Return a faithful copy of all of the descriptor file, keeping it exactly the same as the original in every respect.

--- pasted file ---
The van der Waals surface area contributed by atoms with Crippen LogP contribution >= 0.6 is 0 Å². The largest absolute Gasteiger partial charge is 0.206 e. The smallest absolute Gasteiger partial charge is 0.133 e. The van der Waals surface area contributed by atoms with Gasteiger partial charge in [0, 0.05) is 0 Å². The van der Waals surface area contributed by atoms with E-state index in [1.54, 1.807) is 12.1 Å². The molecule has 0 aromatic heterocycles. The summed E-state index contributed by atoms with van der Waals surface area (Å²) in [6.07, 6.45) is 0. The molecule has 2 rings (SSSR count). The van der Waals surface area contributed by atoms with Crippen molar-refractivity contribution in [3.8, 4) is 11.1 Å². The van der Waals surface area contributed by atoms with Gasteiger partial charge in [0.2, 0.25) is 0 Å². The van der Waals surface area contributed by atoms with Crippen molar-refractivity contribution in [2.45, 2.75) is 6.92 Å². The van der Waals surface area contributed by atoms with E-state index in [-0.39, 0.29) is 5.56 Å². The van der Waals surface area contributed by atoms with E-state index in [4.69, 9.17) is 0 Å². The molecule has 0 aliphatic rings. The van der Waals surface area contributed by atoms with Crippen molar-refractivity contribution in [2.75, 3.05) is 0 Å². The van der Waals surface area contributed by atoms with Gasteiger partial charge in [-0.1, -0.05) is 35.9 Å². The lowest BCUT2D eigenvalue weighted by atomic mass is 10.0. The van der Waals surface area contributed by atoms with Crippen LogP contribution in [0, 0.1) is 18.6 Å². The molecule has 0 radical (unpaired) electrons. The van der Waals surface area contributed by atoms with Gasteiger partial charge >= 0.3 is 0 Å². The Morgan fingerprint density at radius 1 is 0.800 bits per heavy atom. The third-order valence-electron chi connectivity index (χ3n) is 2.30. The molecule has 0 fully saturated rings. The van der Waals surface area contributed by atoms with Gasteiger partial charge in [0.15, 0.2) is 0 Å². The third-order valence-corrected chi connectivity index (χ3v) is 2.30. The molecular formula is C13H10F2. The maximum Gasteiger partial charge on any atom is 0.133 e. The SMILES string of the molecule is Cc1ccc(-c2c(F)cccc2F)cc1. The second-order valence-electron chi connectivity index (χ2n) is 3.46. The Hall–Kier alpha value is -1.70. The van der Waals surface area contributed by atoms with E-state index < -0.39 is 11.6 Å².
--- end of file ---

The van der Waals surface area contributed by atoms with Crippen LogP contribution >= 0.6 is 0 Å². The largest absolute Gasteiger partial charge is 0.206 e. The smallest absolute Gasteiger partial charge is 0.133 e. The van der Waals surface area contributed by atoms with Gasteiger partial charge in [0, 0.05) is 0 Å². The van der Waals surface area contributed by atoms with E-state index in [1.54, 1.807) is 12.1 Å². The molecule has 0 aromatic heterocycles. The summed E-state index contributed by atoms with van der Waals surface area (Å²) in [6.07, 6.45) is 0. The molecule has 2 rings (SSSR count). The van der Waals surface area contributed by atoms with Crippen molar-refractivity contribution in [3.8, 4) is 11.1 Å². The van der Waals surface area contributed by atoms with Gasteiger partial charge in [0.2, 0.25) is 0 Å². The van der Waals surface area contributed by atoms with Crippen molar-refractivity contribution in [2.45, 2.75) is 6.92 Å². The van der Waals surface area contributed by atoms with E-state index in [-0.39, 0.29) is 5.56 Å². The van der Waals surface area contributed by atoms with E-state index in [4.69, 9.17) is 0 Å². The molecule has 0 aliphatic rings. The van der Waals surface area contributed by atoms with Crippen molar-refractivity contribution in [2.75, 3.05) is 0 Å². The van der Waals surface area contributed by atoms with Gasteiger partial charge in [-0.1, -0.05) is 35.9 Å². The lowest BCUT2D eigenvalue weighted by atomic mass is 10.0. The van der Waals surface area contributed by atoms with Crippen LogP contribution in [0, 0.1) is 18.6 Å². The molecule has 0 radical (unpaired) electrons. The van der Waals surface area contributed by atoms with Gasteiger partial charge >= 0.3 is 0 Å². The Morgan fingerprint density at radius 1 is 0.800 bits per heavy atom. The third-order valence-electron chi connectivity index (χ3n) is 2.30. The molecule has 0 fully saturated rings. The van der Waals surface area contributed by atoms with Gasteiger partial charge in [0.15, 0.2) is 0 Å². The third-order valence-corrected chi connectivity index (χ3v) is 2.30. The molecular formula is C13H10F2. The maximum Gasteiger partial charge on any atom is 0.133 e. The SMILES string of the molecule is Cc1ccc(-c2c(F)cccc2F)cc1. The second-order valence-electron chi connectivity index (χ2n) is 3.46. The Hall–Kier alpha value is -1.70. The van der Waals surface area contributed by atoms with E-state index < -0.39 is 11.6 Å².